What we can learn from the ‘Resilience Generation’

Meet the young people with purpose using this time of crisis to grow

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For those of us who have been in the workforce for many years it’s understandable that we may have forgotten what it’s like to be at the life junction between education and career. But no matter your age we are all still figuring out life as we go and currently living through the same global pandemic. While everyone’s situation is unique, there may be some important lessons we can learn from the ‘resilience generation’ in the way that they are responding to this with purpose.

Firstly, here’s why Gen Z are being dubbed the ‘Resilience Generation’

Covid-19 has had a dramatic effect on every corner of society, but most prominently on youth, whose future prospects are at an all time low. Today there is the largest generation of young people the world has ever known. Yet according to research more than one in 10 people aged 16 – 25 have lost their job since the pandemic began. Covid has also accelerated the creation and destruction of whole industries.

But despite these hardships this generation have proven themselves to be the most resilient yet. With the crisis reshaping the world of work and speeding the digital transformation young people have had to take the initiative and learn new ways to develop digitally in a more meaningful way, to showcase themselves, network, learn experientially and grow their talents with an increasingly creative and entrepreneurial mindset. In fact ‘creativity’ went from being the tenth most in-demand skill for employers in 2015, to the third in 2020, according to the World Economic Forum. 

At Goodwall, a social enterprise app working to help tackle the youth jobs crisis by connecting people to opportunities, we’re inspired daily by our community of young people. These are just a few examples:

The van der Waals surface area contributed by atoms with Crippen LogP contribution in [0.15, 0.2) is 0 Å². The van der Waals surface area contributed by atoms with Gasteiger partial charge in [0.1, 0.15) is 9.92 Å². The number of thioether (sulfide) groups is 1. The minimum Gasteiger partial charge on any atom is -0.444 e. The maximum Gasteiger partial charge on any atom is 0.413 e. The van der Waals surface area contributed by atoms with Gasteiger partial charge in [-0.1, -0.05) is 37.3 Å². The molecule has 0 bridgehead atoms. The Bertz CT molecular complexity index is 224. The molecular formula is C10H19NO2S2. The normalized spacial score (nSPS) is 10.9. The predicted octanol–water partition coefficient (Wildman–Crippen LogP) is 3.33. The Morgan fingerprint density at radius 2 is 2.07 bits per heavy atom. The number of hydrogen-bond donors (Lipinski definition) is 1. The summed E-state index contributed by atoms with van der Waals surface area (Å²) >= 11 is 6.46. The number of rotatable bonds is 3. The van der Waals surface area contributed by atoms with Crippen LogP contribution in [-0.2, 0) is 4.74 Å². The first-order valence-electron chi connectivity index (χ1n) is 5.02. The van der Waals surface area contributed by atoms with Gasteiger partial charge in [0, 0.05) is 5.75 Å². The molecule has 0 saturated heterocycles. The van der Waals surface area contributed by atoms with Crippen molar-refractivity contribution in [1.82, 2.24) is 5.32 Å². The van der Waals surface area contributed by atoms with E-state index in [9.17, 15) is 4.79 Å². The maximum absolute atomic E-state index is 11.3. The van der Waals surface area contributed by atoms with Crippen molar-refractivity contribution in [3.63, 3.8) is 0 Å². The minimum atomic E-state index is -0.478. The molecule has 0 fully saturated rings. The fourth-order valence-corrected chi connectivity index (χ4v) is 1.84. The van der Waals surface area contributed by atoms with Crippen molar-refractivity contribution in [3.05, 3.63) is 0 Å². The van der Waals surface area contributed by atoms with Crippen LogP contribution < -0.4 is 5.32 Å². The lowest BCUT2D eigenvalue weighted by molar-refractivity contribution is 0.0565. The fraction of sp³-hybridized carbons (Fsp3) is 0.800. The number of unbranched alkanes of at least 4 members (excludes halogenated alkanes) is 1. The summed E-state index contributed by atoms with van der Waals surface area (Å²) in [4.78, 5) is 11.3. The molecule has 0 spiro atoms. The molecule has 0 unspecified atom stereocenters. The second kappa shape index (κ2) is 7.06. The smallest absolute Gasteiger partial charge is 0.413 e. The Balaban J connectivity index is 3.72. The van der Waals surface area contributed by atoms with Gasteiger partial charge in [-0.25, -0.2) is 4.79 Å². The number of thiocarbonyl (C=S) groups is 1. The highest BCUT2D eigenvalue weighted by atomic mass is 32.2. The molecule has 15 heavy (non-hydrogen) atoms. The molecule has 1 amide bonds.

Mukisa Derrick

Derrick with the kids in his community

Despite overcoming countless hardships growing up, Derrick has proven his resilience and today works tirelessly to help other disadvantaged children in the slums of Kampala, Uganda by providing food, shelter, medical care and, most of all, hope. An active member of the Goodwall community he has shared his story and participated in many of the virtual challenges on the platform. After winning a cash prize from one such challenge, he then spent his winning funds to organize a meal for 143 orphan kids from the Kisenyi slum in the center of Kampala. 

Lella Violet Halloum

Lella on a call with fellow Goodwall members

A 16 year old student based in Yorkshire, UK and an active member of Goodwall since Spring 2020, Lella has inspired hundreds of fellow young people in the community by sharing her passion for ‘tech for good’ & closing the digital divide. She has no shortage of achievements, being named a 2021 IBM Champion for her efforts to break existing stereotypes surrounding the tech industry, all alongside her A-Level studies. Through her work, Lella strides to diversify the tech industry by creating more opportunities for young people, particularly minority groups & those with non-traditional academic backgrounds, highlighting the important role young people play in the industry and wider society. As an IBM Z Ambassador, Champion, and IBM Z Global Student Senator, Lella is a frequent speaker, thought leader, and advocate for young people and is a shining example of a young woman ‘making waves’ in the STEM field. 

What can you take away from this? 

Ultimately, these inspiring stories highlight how digital connectivity can better the world and the importance of widening your network. With this generation continuing to push forward for the creation of a better society, we can all hope that we’ll emerge in this ‘new normal’ era even stronger than before. 

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